Hometown Heroes -- Reaching Out, From Within
Big Apple-based Graphic Systems Group teamed with Saks Fifth Avenue and charity: water for a six-store fund-raising event.
Jack Weber volunteers for Acts 4 Youth, an educational, recreational and mentoring program to help at-risk kids turn their lives around and keep them off the streets, in school and on the right track to a better life.
Personally hand-picking and interviewing the applicants, Weber makes his selections based on qualifications that include “work skills, ability to communicate, good attitude and friendliness, and an eagerness to succeed or get back into life.”
Considering the printing industry is experiencing a labor shortage, Weber says other printers could benefit from hiring ex-offenders, who are usually quite competent working with machinery. “Other skills they bring are enthusiasm and gratitude to work, willingness to follow work orders and a sense of satisfaction of giving back to employers/owners.”
Another charity that holds a very special place in Weber’s heart is Acts 4 Youth (A4Y). This program aims to reduce neighborhood violence by mentoring at-risk kids. As a dedicated advocate of A4Y, Weber donates his time and service to create unique opportunities in the lives of troubled young boys—many of whom are raised by single mothers.
With the help of people like Weber, Acts 4 Youth offers educational, recreational and mentoring activities that can turn their lives around during a crucial stage in their development—and help keep them off the streets, in school and on the right track to a better life. “And, Acts 4 Youth provides opportunities for these youths to see black male leaders, foremen and managers, and owners of businesses,” he adds.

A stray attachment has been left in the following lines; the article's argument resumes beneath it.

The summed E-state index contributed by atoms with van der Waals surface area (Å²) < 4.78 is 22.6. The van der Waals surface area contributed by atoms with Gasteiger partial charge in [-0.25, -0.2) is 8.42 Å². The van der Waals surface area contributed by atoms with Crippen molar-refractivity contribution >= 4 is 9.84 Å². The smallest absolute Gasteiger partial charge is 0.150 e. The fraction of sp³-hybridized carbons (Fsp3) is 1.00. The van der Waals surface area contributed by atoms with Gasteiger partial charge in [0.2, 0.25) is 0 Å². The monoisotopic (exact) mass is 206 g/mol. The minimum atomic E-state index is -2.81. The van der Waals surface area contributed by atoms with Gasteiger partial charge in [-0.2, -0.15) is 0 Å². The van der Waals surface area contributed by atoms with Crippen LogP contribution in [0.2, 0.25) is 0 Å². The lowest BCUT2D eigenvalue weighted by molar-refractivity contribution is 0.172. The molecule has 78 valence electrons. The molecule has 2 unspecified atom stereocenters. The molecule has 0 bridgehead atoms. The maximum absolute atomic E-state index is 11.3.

“It is within my power to give, and my choice is to give back,” Weber maintains. “I see my print operation as an opportunity to connect with others that need another chance to succeed.”
Water—The Source of Life
While you’re chugging back that bottle of cold, spring water, consider these facts: The need for clean water now affects one in six worldwide. Currently, 1.1 billion people on the planet lack access to clean, safe drinking water. More than 4,500 children die each day from diseases caused by a lack of safe drinking water and proper sanitation. In sub-Saharan Africa, a baby’s chance of dying from diarrhea is almost 52 times greater than in the United States. Diseases like diarrhea are caused by drinking contaminated water and kill more than 2.2 million people each year—the equivalent of 20 jumbo jets crashing every day.